tv Erie Canal Museum CSPAN November 28, 2015 4:52pm-5:01pm EST
every weekend. >> c-span is touring cities across the country exploring american history. next a look at our visit to syracuse, new york. >> the eerie canal is a artificial river. the way that occurred was they build a canal from buffalo to albany, and then went to new york city. there were settlements on the frontier. this was a swampy area.
it is also allowing for commerce to take place here. they will have storefronts facing the canal and storefronts facing the land. the thierry would be brought in to be sold to the city of syracuse. it was an efficient way of carrying on business. one thing that comes to mind his hats. people always came to syracuse to buy hats. they could buy a hat that was made here, or made in england. what was shipped out of here was salt.
we had salt springs here and a lot of salt was shipped out of here. 1850 twonstructed in way the boat carrying cargo on the eerie canal. a fee was assessed for the weight of the cargo. it was weighed each time it carried cargo through the canal. the boat would pull in off the onal, gates would be closed either end of the way chamber. it takes up the full length of the building. the those gates are closed chamber is drained and the boat settles into a cradle. the cradle detaches to the standard scale, and the boat is weighed. once it is weighed, the fee is
being paid, the chamber is refilled, and once the water reaches parity the gates are opened and the next boat comes way for bothan an hour that way. this was opened in 1850. this where boats were weighed until the state ceased to weigh boats in 1882. they didn't have any need to keep collecting these. there were some upgrades to the buildings. it was where the typist would type up the reports from the engineers working upstairs. into the 1950's when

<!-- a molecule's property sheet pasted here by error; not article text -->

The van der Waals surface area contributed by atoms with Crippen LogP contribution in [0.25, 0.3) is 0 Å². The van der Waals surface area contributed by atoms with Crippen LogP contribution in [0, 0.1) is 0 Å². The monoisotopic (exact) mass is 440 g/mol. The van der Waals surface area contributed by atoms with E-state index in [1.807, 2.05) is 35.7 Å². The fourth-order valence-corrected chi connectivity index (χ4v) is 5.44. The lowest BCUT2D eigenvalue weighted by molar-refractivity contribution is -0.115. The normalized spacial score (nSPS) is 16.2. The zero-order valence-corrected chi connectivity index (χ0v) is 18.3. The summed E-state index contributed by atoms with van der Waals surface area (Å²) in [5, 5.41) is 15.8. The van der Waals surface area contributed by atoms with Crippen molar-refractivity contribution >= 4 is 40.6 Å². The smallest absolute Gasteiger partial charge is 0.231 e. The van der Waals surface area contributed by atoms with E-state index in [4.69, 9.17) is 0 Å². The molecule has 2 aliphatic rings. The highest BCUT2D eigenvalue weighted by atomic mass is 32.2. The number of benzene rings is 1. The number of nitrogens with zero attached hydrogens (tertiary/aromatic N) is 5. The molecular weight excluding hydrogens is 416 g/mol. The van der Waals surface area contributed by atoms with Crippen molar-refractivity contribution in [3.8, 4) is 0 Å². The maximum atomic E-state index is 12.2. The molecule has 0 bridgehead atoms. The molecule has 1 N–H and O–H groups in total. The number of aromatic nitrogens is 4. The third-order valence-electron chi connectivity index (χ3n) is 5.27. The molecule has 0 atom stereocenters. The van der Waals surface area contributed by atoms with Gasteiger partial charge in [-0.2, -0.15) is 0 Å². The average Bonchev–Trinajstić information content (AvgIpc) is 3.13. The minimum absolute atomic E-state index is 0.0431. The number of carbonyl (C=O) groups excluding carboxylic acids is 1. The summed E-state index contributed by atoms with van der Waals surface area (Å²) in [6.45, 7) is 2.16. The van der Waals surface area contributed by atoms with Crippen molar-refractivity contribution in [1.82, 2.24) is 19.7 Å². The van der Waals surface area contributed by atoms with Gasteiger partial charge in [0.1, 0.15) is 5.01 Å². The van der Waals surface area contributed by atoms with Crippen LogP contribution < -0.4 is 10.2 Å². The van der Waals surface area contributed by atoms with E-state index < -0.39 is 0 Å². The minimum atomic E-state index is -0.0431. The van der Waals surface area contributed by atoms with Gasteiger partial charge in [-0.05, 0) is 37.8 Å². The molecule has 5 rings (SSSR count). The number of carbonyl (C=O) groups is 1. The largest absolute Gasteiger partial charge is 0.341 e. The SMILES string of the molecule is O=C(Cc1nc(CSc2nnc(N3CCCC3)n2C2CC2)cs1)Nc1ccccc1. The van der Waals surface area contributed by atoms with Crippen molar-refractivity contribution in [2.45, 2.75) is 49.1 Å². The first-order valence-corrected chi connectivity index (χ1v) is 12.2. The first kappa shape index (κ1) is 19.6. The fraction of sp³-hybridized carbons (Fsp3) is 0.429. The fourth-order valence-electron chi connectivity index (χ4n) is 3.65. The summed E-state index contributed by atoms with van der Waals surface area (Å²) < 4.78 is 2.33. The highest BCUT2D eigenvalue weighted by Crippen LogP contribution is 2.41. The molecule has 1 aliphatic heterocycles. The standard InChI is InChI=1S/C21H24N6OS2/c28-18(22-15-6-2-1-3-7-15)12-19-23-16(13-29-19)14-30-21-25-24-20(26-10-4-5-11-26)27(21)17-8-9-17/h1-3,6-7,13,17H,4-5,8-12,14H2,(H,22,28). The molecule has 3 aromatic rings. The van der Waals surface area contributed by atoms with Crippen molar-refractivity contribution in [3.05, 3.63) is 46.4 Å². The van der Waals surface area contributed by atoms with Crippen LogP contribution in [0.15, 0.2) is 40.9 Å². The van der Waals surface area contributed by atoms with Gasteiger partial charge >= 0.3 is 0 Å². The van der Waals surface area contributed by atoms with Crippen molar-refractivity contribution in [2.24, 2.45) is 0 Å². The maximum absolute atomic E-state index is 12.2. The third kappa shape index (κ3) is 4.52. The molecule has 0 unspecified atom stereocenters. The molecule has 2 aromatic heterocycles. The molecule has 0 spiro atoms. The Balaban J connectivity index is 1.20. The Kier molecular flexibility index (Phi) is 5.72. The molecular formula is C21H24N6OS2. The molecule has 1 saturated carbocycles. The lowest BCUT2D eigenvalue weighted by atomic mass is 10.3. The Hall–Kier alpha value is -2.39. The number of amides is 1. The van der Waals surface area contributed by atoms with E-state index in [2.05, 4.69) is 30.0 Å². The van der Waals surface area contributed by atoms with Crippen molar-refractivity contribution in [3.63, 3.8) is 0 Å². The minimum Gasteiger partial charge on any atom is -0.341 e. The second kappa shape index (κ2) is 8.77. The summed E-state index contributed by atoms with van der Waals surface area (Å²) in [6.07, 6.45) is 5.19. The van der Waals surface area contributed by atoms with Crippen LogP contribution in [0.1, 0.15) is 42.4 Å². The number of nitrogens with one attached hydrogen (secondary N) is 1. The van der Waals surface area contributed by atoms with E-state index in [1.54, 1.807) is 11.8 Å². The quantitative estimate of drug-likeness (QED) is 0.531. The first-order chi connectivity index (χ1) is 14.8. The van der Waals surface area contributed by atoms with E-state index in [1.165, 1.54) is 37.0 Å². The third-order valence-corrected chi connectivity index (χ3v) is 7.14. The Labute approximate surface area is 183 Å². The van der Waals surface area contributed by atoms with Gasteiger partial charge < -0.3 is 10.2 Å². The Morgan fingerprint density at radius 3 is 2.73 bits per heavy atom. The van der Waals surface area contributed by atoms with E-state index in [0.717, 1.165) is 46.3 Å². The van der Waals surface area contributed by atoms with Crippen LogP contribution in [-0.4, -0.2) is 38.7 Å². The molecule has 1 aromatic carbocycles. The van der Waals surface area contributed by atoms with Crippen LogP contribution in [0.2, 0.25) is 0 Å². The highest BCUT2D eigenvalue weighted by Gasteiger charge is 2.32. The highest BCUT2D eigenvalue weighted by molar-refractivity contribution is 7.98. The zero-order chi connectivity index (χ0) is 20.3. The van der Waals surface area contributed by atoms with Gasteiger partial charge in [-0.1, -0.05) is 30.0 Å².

the building had clearly become too small and unworkable. the state was able to build across the street a new state office building. the people who worked here across the street, this was marked for demolition. saw the building and came out and saved it. it seemed like an appropriate place to build a canal museum. and when they open the museum in 1962. what is it that we can do best and still be able to collaborate with all these other side? we don't have any water near us area where the only maritime -- we interpret this ,uilding, and life in syracuse
and beyond that we give a good introduction to the history of the canal. then we tell people where to go to find other things they can use to extend their learning. occurrede things that through the transition of the canal to a more recreational operation, and through the cleaning up of the water, communities began turning back to the canal. it was a dirty, smelly industrial site. in the 1970's and 1980's they began to turn back. you would see restaurants popping up. it became more interesting to look at the canal. a number of new museum's "the way. the canal was always reinventing itself.
to be replaced by boats carrying a great deal of cargo or a line boat like this one. as the railroads were consolidated parallel to the canal they began to take some of the uses of the canal away. the canal always was finding new things to do. with the expansion we see shipments of oil in large vehicles, other things like that. thatreally took down freight shipping on the eerie bars and now was another canal. it allowed for oceangoing vessels to come into the great lakes. at that point the eerie canal
became more of a recreational place which it is today. it is a huge tourist attraction. it is the thing that made it possible for this country to become rich. it is a living history museum itself. the impact of this thing, this is the pivotal moment in american history, this is what made america america. >> find out where the c-span cities to her is going next online at c-span.org /citiestour.
>> coming up, the african-american civil war memorial and museum, and u.s. he argues they played a broader role in defeating the confederacy than generally considered. the national civil war museum hosted this event. >> good afternoon. i did spend 21 years in the marine corps. whenever my marines would complain i have promised them i would not get my haircut for 10 years after i got out. theatersin movie across this country, you could have seen a film produced by the u.s. government